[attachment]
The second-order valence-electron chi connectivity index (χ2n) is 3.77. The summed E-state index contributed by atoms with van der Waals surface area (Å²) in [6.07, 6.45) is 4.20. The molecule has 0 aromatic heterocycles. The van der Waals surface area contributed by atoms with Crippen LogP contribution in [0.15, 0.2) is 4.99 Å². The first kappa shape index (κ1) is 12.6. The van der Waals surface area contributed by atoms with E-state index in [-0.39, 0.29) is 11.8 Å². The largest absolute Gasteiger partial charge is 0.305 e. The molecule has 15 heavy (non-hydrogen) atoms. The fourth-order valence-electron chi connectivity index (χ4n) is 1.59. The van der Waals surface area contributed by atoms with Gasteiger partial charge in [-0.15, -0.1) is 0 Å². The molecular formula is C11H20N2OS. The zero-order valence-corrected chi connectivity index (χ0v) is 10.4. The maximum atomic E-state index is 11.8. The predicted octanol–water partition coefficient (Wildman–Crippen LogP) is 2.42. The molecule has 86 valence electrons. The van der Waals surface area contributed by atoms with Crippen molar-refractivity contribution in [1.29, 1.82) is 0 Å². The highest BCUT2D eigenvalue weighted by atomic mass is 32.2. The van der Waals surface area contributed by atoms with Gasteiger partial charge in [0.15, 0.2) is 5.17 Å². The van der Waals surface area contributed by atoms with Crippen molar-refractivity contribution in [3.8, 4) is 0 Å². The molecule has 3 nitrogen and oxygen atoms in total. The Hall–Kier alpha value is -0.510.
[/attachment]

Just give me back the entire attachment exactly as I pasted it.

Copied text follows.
The second-order valence-electron chi connectivity index (χ2n) is 3.77. The summed E-state index contributed by atoms with van der Waals surface area (Å²) in [6.07, 6.45) is 4.20. The molecule has 0 aromatic heterocycles. The van der Waals surface area contributed by atoms with Crippen LogP contribution in [0.15, 0.2) is 4.99 Å². The first kappa shape index (κ1) is 12.6. The van der Waals surface area contributed by atoms with E-state index in [-0.39, 0.29) is 11.8 Å². The largest absolute Gasteiger partial charge is 0.305 e. The molecule has 15 heavy (non-hydrogen) atoms. The fourth-order valence-electron chi connectivity index (χ4n) is 1.59. The van der Waals surface area contributed by atoms with Gasteiger partial charge in [-0.15, -0.1) is 0 Å². The molecular formula is C11H20N2OS. The zero-order valence-corrected chi connectivity index (χ0v) is 10.4. The maximum atomic E-state index is 11.8. The predicted octanol–water partition coefficient (Wildman–Crippen LogP) is 2.42. The molecule has 86 valence electrons. The van der Waals surface area contributed by atoms with Crippen molar-refractivity contribution in [1.29, 1.82) is 0 Å². The highest BCUT2D eigenvalue weighted by atomic mass is 32.2. The van der Waals surface area contributed by atoms with Gasteiger partial charge in [0.15, 0.2) is 5.17 Å². The van der Waals surface area contributed by atoms with Crippen molar-refractivity contribution in [3.8, 4) is 0 Å². The molecule has 3 nitrogen and oxygen atoms in total. The Hall–Kier alpha value is -0.510.